Markets Grappling with Unknowns

By Ketu Desai

The market spent May consolidating. The market is working through two issues. The first is the unwind of significant deflationary bets that have accumulated over the past decade. While a significant portion of the hot inflation readings are due to base effects and are transitory, I think most, including the Fed, would agree that we are reflating. Whether we are in a completely new inflation paradigm is to be determined. It may take a year or longer for the answer. Investors have not, and are not going to wait to rebalance their portfolios. That means, investors continue to take profits in deflationary assets and sectors, such as tech, growth, and parts of the fixed income market. Those flows come to sectors such as energy. Energy is a sector that has been terrible over the last decade. Most investors are underweight energy, it's just 2.7 percent of the S&P. While energy is up 37% this year, it will continue to benefit from reflation, the reopening, weaker dollar, infrastructure spending, and years of low capital investment and tougher environmental standards has the impact of lowering supply in a time where demand is increasing. Energy also benefits from the rotation from growth to value. Energy is expected to have nearly 3x the growth rate this year and next year than technology, and it trades at 18.9x forward earnings compared to tech at 24.3x. Lastly, when WTI was at similar prices in 2019, XLE was more than 20% higher.

The second issue the market is grappling with is understanding where we go from here. In particular, whether or not we are at peak growth and inflation. I think we are likely peaking from a growth rate perspective, purely because we are coming off a base in which there was very little economic activity. That said, with a 27.6% savings rate, more than $6 trillion in household savings, an all-time high in disposable personal income, the lowest household debt service to disposable income ratio in over 40-years, and money supply up 18%, there is plenty of fuel for a strong economy for multiple years. Further, corporations are flush with cash. The corporate cash to asset ratio is the highest on record. 2021 may be the beginning of a new cap-ex cycle. Goldman expects corporate cash spending to grow 19% this year, and another 6% next year. Finally, the government has clearly been in spend mode, with potentially more to come. With all three major segments (consumer, corporate, and government) of the economy in spend mode, growth should be above trend for a while.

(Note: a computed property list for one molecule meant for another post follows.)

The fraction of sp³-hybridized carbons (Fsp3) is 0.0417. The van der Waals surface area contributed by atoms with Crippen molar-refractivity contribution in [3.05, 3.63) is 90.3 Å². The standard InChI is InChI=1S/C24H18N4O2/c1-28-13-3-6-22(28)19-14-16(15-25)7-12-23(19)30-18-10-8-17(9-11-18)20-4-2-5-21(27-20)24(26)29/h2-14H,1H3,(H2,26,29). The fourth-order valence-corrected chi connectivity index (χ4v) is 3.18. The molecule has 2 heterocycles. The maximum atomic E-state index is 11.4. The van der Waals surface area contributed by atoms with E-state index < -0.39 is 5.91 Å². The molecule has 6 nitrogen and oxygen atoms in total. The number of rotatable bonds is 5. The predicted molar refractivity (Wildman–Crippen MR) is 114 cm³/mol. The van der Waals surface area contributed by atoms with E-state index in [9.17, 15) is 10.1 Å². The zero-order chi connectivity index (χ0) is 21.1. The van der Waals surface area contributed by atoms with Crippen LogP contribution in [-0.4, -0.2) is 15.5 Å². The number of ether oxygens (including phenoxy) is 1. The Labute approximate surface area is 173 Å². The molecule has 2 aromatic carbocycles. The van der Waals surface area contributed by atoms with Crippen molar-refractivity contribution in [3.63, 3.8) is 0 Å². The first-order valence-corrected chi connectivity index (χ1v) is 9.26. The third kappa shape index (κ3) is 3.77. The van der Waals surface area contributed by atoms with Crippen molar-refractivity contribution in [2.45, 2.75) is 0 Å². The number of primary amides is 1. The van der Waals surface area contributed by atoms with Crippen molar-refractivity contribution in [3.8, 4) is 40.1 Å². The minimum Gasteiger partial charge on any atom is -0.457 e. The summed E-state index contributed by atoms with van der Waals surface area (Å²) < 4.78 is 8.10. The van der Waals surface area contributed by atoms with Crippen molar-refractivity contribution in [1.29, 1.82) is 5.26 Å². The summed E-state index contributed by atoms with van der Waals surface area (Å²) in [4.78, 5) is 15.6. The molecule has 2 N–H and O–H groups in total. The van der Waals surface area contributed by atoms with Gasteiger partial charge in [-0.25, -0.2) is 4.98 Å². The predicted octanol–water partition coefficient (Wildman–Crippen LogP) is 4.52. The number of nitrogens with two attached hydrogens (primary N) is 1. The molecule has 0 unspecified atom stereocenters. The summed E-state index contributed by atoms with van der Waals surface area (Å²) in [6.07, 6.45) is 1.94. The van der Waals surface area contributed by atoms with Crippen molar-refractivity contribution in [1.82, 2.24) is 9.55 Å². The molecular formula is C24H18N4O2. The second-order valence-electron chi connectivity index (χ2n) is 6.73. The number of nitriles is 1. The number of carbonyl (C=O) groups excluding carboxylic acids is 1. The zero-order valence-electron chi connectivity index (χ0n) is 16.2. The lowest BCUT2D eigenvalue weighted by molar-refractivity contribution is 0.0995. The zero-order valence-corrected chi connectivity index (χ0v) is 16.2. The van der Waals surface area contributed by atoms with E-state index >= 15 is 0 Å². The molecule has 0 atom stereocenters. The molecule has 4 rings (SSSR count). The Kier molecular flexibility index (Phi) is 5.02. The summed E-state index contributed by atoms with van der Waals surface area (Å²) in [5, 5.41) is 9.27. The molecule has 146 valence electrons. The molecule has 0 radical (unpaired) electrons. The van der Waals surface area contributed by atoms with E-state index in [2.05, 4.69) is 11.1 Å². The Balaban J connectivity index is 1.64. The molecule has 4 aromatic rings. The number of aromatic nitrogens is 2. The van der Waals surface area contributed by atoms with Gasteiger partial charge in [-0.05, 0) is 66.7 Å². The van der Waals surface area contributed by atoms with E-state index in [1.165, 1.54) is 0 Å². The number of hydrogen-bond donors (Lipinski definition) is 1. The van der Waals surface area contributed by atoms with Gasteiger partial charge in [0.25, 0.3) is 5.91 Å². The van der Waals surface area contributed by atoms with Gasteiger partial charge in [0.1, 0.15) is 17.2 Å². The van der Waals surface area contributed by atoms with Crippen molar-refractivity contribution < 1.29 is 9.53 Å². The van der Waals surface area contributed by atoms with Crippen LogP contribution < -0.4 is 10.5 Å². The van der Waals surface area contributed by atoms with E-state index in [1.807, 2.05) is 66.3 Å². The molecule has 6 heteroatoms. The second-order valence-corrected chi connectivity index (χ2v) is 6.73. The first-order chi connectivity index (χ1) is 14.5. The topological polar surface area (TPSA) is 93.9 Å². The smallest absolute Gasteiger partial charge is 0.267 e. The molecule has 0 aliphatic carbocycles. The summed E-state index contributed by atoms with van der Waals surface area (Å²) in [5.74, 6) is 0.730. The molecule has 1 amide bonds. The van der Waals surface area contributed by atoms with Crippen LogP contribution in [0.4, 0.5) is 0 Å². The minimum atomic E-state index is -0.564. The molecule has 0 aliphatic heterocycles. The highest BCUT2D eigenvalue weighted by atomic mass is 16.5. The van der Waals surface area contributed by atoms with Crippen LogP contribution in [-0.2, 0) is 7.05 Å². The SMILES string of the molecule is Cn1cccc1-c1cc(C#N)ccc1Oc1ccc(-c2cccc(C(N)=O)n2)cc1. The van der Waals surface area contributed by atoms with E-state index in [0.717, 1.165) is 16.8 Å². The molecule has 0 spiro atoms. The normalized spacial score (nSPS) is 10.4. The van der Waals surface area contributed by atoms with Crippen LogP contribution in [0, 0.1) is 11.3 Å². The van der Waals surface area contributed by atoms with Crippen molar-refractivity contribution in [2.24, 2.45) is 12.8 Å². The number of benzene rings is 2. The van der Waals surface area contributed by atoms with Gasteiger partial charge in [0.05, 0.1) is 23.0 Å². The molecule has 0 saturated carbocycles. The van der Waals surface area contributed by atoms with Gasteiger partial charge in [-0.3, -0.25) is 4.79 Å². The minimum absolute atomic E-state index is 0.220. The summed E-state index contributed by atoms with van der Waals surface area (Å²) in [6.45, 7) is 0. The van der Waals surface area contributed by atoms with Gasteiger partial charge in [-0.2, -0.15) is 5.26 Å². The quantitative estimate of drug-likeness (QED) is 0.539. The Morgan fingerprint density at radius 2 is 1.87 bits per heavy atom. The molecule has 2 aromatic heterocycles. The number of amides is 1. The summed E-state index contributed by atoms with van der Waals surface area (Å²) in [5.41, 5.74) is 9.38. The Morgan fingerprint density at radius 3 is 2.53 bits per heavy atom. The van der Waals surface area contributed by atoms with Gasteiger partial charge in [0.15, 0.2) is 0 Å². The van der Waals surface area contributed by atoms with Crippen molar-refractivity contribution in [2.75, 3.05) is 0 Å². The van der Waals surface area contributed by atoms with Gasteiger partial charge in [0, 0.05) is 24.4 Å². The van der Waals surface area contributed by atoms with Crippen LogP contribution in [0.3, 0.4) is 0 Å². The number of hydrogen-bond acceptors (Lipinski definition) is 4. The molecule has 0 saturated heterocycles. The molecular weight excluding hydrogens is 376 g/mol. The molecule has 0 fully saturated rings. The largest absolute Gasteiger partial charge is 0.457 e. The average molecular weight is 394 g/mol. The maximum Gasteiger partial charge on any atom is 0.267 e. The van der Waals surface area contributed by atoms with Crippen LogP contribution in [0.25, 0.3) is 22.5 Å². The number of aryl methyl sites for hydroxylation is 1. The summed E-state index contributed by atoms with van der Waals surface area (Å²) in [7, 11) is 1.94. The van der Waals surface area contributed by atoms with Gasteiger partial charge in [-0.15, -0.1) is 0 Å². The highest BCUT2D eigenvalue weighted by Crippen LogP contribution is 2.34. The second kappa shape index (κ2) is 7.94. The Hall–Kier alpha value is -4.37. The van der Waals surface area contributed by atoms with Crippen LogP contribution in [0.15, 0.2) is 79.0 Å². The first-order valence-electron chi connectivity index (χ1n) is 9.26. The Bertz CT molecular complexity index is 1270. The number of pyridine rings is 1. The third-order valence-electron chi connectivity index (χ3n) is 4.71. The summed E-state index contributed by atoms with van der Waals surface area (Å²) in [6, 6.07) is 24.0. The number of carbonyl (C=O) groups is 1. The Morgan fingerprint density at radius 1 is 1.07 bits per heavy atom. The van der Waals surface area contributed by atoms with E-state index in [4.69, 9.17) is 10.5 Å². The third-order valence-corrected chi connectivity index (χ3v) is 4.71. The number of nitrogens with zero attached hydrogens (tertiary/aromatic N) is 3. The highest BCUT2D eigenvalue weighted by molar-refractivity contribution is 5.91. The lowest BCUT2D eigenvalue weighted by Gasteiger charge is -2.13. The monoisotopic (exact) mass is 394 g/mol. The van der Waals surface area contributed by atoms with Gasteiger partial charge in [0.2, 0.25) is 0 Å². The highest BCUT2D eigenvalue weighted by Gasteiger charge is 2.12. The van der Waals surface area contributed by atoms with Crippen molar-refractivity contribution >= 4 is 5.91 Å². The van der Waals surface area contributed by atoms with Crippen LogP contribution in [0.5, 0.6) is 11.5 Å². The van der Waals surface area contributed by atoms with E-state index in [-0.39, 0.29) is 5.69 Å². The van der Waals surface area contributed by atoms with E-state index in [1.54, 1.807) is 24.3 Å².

Another tailwind for equity markets is the weaker dollar. The dollar hit multi-year lows during the month. It has clearly broken its multi-year uptrend. While domestic markets certainly will benefit from the weaker dollar, foreign markets could be set up to outperform. Foreign markets have underperformed for a while now. Many are beginning to show better COVID and vaccination trends. European banks could be an interesting allocation. US financials have outperformed European banks by an astounding 85% over the last 5-years. European banks with the cleanest balance sheets in a while, could be an interesting catch-up trade. They trade at just 0.83x book, compared to 1.6x for XLF. Further, they benefit from European reopening, the growth to value rotation, and provide a cheap rate hedge. The German 10YR is approaching positive territory for the first time in a couple of years, while the yield curve is steepening, which should improve profitability. European banks are under-owned, and from a technical perspective are in a clear uptrend, making a series of higher highs and higher lows. For the first time in over a decade, it may be the time for European banks.

Looking forward the market will continue to focus on the reopening, economic data, the Fed, and the latest out of Washington.

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Ketu Desai is the Principal of i-squared Wealth Management Inc. ( www.isquaredwealth.com ), an investment management firm based in New Jersey. ketu@isquaredwealth.com